Treatment of cultured rat astrocytes with hypotonic media or with 1 mM glutamate for 90 min caused cell swelling and a significant increase in glycogen content. Conversely, treatment with hypertonic media caused cell shrinkage with a corresponding decrease in astrocyte glycogen, which was proportional to the increasing osmolality of the hypertonic media. The glutamate receptor antagonist, MK-801, lowered both the glutamate-induced swelling and glycogen increase. These findings demonstrate a correlation between changes in cell volume and astrocyte glycogen content. This may explain the increased astrocytic glycogen observed in many neuropathological conditions where astrocyte swelling occurs. Because glycogen represents the largest energy reserve in the central nervous system, a swelling-induced disturbance in glycogen metabolism may lead to abnormal glial-neuronal interactions resulting in impaired brain bioenergetics. Copyright (C) 2000.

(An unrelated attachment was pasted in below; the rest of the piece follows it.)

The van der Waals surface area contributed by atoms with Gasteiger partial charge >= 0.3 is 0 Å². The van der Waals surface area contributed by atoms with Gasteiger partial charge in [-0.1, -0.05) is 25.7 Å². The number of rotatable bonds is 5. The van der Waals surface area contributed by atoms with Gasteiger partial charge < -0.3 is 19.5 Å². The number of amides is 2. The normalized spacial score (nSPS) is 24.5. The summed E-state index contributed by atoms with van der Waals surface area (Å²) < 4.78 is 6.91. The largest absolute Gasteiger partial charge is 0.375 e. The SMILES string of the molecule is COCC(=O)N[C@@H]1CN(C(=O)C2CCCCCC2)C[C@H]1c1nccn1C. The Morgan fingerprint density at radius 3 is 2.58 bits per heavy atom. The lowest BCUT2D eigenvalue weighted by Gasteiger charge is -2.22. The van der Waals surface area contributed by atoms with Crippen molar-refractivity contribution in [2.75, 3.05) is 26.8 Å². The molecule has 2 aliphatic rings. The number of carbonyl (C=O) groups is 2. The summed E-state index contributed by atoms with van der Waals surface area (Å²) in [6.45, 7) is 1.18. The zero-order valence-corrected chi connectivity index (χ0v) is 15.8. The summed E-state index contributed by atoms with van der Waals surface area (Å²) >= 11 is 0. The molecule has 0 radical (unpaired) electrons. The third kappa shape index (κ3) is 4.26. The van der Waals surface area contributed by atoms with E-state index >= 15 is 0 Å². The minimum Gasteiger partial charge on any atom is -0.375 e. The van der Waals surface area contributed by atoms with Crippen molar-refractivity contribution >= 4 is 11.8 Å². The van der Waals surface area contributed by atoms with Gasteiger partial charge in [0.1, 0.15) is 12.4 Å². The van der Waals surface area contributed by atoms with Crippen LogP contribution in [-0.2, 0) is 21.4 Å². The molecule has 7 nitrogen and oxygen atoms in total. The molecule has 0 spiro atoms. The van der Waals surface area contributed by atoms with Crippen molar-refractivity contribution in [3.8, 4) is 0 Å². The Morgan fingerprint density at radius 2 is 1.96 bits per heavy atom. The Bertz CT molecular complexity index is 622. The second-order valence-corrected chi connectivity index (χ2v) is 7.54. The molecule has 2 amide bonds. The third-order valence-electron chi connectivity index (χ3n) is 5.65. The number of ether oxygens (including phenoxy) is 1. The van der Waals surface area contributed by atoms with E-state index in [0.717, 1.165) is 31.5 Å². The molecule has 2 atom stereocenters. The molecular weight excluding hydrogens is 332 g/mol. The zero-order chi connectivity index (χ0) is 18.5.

|Original language||English (US)|
|Number of pages||9|
|Journal||International Journal of Developmental Neuroscience|
|State||Published - Jun 1 2000|
ASJC Scopus subject areas
- Developmental Neuroscience
- Developmental Biology